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All right, here's my situation. I need to create an application (C language) that uses some of services provuded by unix kernel. I do not really want to install linux on my hard drive just for that. So I am looking for a tip on distribution that is suitable for usb pen drive. My expectations are pretty low:

- C, C++ compiler (probably gcc & g++)
- something for makefile (cmake)
- simple editor (joe or nano)

Has anyone got a recommendation for such a distribution? I'm asking because I never really used a linux on pendrive and therefore I don't know any of 'em.

I googled Slax but couldn't find any module for programming.

P.S: The pen drive is 4 GB so the size is no problem.

Thx for advice ;)

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Last Post by JasonHippy
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All right, here's my situation. I need to create an application (C language) that uses some of services provuded by unix kernel. I do not really want to install linux on my hard drive just for that. So I am looking for a tip on distribution that is suitable for usb pen drive. My expectations are pretty low:

- C, C++ compiler (probably gcc & g++)
- something for makefile (cmake)
- simple editor (joe or nano)

Has anyone got a recommendation for such a distribution? I'm asking because I never really used a linux on pendrive and therefore I don't know any of 'em.

I googled Slax but couldn't find any module for programming.

P.S: The pen drive is 4 GB so the size is no problem.

Thx for advice ;)

Humm a GNU/Linux liveUSB with dev tools out of the box eh, wanna try this distro -> "ZenWalk Live Edition" http://www.zenwalk.org/modules/tinycontent/index.php?id=31 , but dont just take my word for it go look up their website with that link, says right there -

"Zenwalk's Live Edition is a complete GNU/Linux operating system. Just as with Zenwalk's desktop Edition, out of the box, you will be able to browse, mail, chat, listen to music, program in C, Perl, Python, Ruby,.."

then you can just move it to your pendrive/flashdrive, and your in luck theres a really easy, easy, easy way to do it, just install "unetbootin" to your windows or GNU/Linux OS, have your Zenwalk .ISO (or other chosen linux distro .ISO), have your flashdrive ready and install it. The Application "unetbootin" is pretty fairly straightforward and easy to use".
Here's untebootin url - http://unetbootin.sourceforge.net/

or you can try OneBase Linux - http://www.ibiblio.org/onebase/ , though i've not seen any new developments since 2005, and just scoot it in your pendrive if unetbootin doesnt work just go do it the manual way.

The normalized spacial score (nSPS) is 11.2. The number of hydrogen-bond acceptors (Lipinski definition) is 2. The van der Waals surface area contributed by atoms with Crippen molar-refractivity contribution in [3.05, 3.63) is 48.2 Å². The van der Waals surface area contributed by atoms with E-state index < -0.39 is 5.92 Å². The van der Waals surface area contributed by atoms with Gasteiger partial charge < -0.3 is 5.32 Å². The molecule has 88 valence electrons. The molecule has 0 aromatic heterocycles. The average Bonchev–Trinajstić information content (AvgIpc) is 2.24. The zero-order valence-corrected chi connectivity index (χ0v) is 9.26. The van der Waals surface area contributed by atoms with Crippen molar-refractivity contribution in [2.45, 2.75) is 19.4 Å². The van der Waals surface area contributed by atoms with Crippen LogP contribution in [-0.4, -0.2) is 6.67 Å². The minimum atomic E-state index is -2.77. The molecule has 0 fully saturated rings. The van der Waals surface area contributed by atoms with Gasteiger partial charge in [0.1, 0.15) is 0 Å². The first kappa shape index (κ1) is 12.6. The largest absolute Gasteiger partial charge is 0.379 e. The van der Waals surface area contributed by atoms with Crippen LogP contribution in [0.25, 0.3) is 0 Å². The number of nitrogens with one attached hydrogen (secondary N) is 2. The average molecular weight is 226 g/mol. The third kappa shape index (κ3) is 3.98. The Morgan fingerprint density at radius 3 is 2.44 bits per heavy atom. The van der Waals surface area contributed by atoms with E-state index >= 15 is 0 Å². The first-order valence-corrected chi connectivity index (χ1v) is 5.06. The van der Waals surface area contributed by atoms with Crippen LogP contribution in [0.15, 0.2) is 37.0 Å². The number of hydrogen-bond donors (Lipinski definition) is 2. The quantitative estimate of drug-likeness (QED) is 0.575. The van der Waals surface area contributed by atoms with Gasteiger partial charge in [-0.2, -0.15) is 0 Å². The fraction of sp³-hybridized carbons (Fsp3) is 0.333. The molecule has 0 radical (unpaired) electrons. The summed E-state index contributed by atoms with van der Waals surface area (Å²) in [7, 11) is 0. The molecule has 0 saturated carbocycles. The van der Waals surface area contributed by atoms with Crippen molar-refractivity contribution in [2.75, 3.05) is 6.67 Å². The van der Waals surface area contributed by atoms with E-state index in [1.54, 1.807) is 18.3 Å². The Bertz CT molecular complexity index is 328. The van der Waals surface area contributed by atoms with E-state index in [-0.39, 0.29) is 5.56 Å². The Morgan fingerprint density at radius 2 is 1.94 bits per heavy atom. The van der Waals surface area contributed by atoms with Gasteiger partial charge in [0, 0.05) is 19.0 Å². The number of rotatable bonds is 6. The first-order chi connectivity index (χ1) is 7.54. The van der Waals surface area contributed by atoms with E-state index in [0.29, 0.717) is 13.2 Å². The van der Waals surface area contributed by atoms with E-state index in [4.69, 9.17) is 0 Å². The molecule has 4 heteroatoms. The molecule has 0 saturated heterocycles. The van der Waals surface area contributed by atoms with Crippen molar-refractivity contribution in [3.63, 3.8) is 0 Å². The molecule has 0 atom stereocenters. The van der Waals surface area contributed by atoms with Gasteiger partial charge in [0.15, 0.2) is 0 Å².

On a side note never used OneBase distro before but a friend mentioned it to me before but like I said havent seen any movement in their website since 2005, I've tried ZenWalk distro before though and its pretty good.

Hope that helps! :cool:

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Hell, there are shed-loads of distros that can be installed onto a pen-drive.

Depending on the capacity of your pen-drive, it could be anything from tiny distributions like DSL, Slitaz or Puppy, to full fat distros like Fedora or Ubuntu and everything in between.

Take a look at www.pendrivelinux.com it has instructions for installing many flavours of *nix on pendrives. 4Gb is probably enough to install a live version of virtually any distro. And most of 'em ship with some basic development tools, if only gcc, possibly also g++. But you'll still need to install additional development libraries.

Personally I've been running one of my laptops from an 8GB stick with Ubuntu installed for some time now. (Dead HD, can't afford a new one ATM!)
Alongside the Ubuntu liveCD stuff that went on there, I've added lots of other programs (Code::Blocks, MonoDevelop etc.) and development libraries (Boost, wxWidgets etc). And I've still got a good 2Gb or so left over for my projects/documents.

And it performs quite well too. The boot time isn't quite as fast as a native install of Ubuntu because it's basically a liveCD that can be used on virtually any machine, so it probes the system for hardware etc. each time it boots which takes some time and it also has to mount the virtual file-system, which also takes a little time. But the overall speed of the OS is good. However, because it uses a virtual file-system, read/write operations take a little longer than normal, but this is barely noticeable.

As a development platform it's fine. In fact it's great for any purpose! I've been using it for C, C++, C#, Python, Flash development (yes, that's right flash dev on *nix!) and even some video editing. And video playback is smooth.....Nice!

Anyway, good luck!
Cheers for now,
Jas.

Edited by JasonHippy: n/a

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